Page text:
A grey-haired Jewish widow, Ullah (Julia Blake), buys her bread in one of Melbourne’s Kosher delis. Suddenly there are sirens ringing out and the shops are quickly emptied. Ullah hurries home, only to be accosted on her doorstep by a fleeing man, a Palestinian radical, Mohammed (Firass Dirani), who takes her hostage in her own home as he hides out from the police after the bombing of a nearby synagogue. So begins a tense hostage drama where politics is personal. Looking each other directly in the eye, the elderly holocaust survivor and the young dispossessed Palestinian begin to see their own struggles and sorrows reflected.
Directed by David Pulbrook, who co-wrote the script with Terence Hammond, Last Dance is an elegant piece of filmmaking. Nicely shot within its confined spaces, tightly scripted and beautifully acted by its two leads, who appear in almost every scene, it’s a classic example of how to make a low-budget set-up of ‘two people in a room’ work as a visually interesting and dramatically exciting film. Last Dance is premiering at the 2012 Melbourne International Film Festival to fast-selling screenings, and a cinema release is scheduled for late September.
Some may find it surprising to see Antony I. Ginnane’s name in the credits as producer of Last Dance. Thanks perhaps to Mark Hartley’s documentary Not Quite Hollywood, Ginnane is better known for his work in the ‘Ozploitation’ genre – films like Patrick (1977), Turkey Shoot (1982) Arctic Blast (2010) and a host of telemovies. But a look through Ginnane’s packed CV also reveals titles like Gillian Armstrong’s High Tide (1987), The Lighthorsemen (1987 ) and Grievous Bodily Harm (1988).
A controversial and colourful industry veteran, Ginnane is hard to categorise. He has produced more than 60 feature films, ‘movies of the week’ and miniseries over his 40-year career, and distributed numerous others through his distribution company, IFM World Releasing. Having spent many years living and working in the U.S., many of Ginnane’s projects sport a decidedly international B-movie flavour. As President of SPAA (the Screen Producers Association of Australia) from 2008 to 2011, Ginnane was well known for his outspoken views on Australian films and the need for more hits at the box office. At the same time, he championed funding mechanisms for low-budget filmmakers and talked about the the need for Screen Australia to fund films justifiable purely on their cultural merit.
Antony I. Ginnane is now an Honorary Councillor in the producers chapter of the Australian Academy of Cinema and Television Arts (AACTA). Here he answers our questions about Last Dance, revealing why such a stylish and humanistic thriller actually fits perfectly within his body of work. Ginane also gives advice for new producers, as well as talking about his hopes for the new Australian Academy. And in a special treat for horror fans, he gives us the latest on the much-anticipated horror remake of Patrick.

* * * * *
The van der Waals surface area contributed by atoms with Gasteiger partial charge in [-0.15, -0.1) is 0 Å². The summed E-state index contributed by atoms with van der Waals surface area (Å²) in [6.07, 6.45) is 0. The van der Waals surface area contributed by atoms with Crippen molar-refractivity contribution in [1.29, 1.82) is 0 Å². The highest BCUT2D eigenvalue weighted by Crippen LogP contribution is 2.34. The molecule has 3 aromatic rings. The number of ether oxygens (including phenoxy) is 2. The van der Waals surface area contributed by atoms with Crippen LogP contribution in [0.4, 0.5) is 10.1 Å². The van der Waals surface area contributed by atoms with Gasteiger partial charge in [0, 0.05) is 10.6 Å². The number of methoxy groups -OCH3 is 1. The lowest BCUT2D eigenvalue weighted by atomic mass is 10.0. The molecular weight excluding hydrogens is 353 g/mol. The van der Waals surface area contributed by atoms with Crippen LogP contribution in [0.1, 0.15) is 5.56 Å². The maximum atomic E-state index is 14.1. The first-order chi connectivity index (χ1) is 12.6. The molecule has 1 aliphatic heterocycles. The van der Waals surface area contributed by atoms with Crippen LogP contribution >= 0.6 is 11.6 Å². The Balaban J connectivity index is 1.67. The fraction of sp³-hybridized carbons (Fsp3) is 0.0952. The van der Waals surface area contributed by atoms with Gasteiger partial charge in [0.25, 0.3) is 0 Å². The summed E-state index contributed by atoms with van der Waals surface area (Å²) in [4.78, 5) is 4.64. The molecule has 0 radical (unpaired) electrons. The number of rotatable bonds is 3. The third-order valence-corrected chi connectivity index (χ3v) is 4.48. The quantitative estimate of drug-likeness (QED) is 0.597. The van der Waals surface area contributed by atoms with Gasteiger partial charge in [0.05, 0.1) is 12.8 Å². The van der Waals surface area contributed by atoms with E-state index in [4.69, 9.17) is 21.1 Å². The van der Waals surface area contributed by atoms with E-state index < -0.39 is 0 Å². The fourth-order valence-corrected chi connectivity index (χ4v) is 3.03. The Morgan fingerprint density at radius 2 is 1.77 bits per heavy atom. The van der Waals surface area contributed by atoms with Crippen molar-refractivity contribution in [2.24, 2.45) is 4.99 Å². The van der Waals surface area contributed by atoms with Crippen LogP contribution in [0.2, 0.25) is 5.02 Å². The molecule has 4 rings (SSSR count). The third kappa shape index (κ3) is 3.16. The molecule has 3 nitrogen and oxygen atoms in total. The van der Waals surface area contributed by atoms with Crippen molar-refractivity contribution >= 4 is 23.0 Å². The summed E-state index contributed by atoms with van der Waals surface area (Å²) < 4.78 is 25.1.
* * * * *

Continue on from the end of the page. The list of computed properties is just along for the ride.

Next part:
AFI | AACTA: When did you become involved as producer of Last Dance, and what attracted you to it as a project?
Antony I. Ginnane: David Pulbrook, whom I have known for many years, showed me the script about two and a half years ago. I met with co-writer Terence Hammond. I was instantly attracted to the script and its potential.
AFI | AACTA: Is this film significantly different or unique to any of the other projects you’ve been involved with in your 40 years in the industry?
Antony Ginnane: Many of the films I have produced over the years have been thrillers and I very much enjoy the genre. The director and screenwriter are first timers and I have worked with many [first timers] over the years, including Simon Wincer, Rod Hardy, Bill Condon, Andrew Prowse and Colin Eggleston. It was a low budget project in Australian commercial film industry terms [less than $2 million] – but I have worked in low budget many times, so probably no, [not significantly different] – other than [the fact] that every film is a unique and special experience.
AFI | AACTA: As a producer, were you involved in the creative aspects of the film like script and casting, or primarily in the financing?
Antony I. Ginnane: On Last Dance I was very involved in the casting and creative aspects in pre and post production but I had a huge level of confidence in David and his preparation and a belief (well founded, as it turned out) that things would go smoothly on the set, and so I was not on set all that much, although David and I talked of course about the dailies.
AFI | AACTA: Can you talk about putting together the financing of the film – the involvement of the MIFF Premiere Fund, Screen Australia, Film Victoria? Was it a challenge to raise this?